WHILE Britain's banks buckled and sterling sagged Gordon Brown had to spend a good part of Wednesday coping with a parliamentary crisis over whether the public should be given access to the details of MP's permitted expenses claims. Last year the High Court ruled that these claims came within the Freedom of Information Act but the government has fought a rearguard action to keep them secret. A vote to confirm that cover-up was due on Wednesday but at the last moment Mr Brown cancelled it on the grounds that the Conservatives had withdrawn their support for it - a charge that David Cameron denied.
So the public will now be able to examine in some detail the life-style followed by their MPs and perhaps gain some hints from receipts from wine merchants which are the best vintages to buy just now. If it all seems petty behaviour over petty cash it should be remembered that the amount involved in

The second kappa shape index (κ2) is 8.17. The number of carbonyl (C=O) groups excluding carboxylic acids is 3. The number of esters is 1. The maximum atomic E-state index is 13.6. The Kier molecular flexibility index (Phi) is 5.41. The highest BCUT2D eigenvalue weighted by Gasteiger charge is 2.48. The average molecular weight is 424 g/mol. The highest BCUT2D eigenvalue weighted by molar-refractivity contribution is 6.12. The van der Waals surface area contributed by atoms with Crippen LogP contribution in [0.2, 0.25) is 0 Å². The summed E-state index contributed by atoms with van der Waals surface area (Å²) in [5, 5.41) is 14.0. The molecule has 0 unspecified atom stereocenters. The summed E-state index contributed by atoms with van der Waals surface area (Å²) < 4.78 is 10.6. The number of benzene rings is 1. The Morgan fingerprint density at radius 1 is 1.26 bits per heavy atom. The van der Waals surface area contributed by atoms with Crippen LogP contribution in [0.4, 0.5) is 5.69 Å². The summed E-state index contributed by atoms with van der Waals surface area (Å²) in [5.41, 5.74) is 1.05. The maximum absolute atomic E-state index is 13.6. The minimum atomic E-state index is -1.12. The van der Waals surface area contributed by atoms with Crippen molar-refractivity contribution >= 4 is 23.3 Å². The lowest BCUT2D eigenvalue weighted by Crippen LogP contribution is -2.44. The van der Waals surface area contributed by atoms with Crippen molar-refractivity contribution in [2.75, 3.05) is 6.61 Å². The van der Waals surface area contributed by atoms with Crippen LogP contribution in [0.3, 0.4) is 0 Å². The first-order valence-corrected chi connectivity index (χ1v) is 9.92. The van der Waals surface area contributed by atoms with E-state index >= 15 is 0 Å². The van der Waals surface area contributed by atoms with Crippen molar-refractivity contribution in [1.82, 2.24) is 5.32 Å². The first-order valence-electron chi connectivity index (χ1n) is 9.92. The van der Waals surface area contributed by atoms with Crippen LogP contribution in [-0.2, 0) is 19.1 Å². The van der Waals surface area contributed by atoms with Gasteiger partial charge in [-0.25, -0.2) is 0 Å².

2006 /07 was more than 87 million pounds. The media and the public know that parliamentarians are not held in the highest esteem these days; they are seen to be as ready to work a fiddle when they have the chance as anybody else. Many have two jobs and employ their family in their offices and all take ludicrously long holidays. Gordon Brown got a lot of credit for championing the Freedom of Information Act; he should not risk losing it by trying to protect MPs from appropriate scrutiny.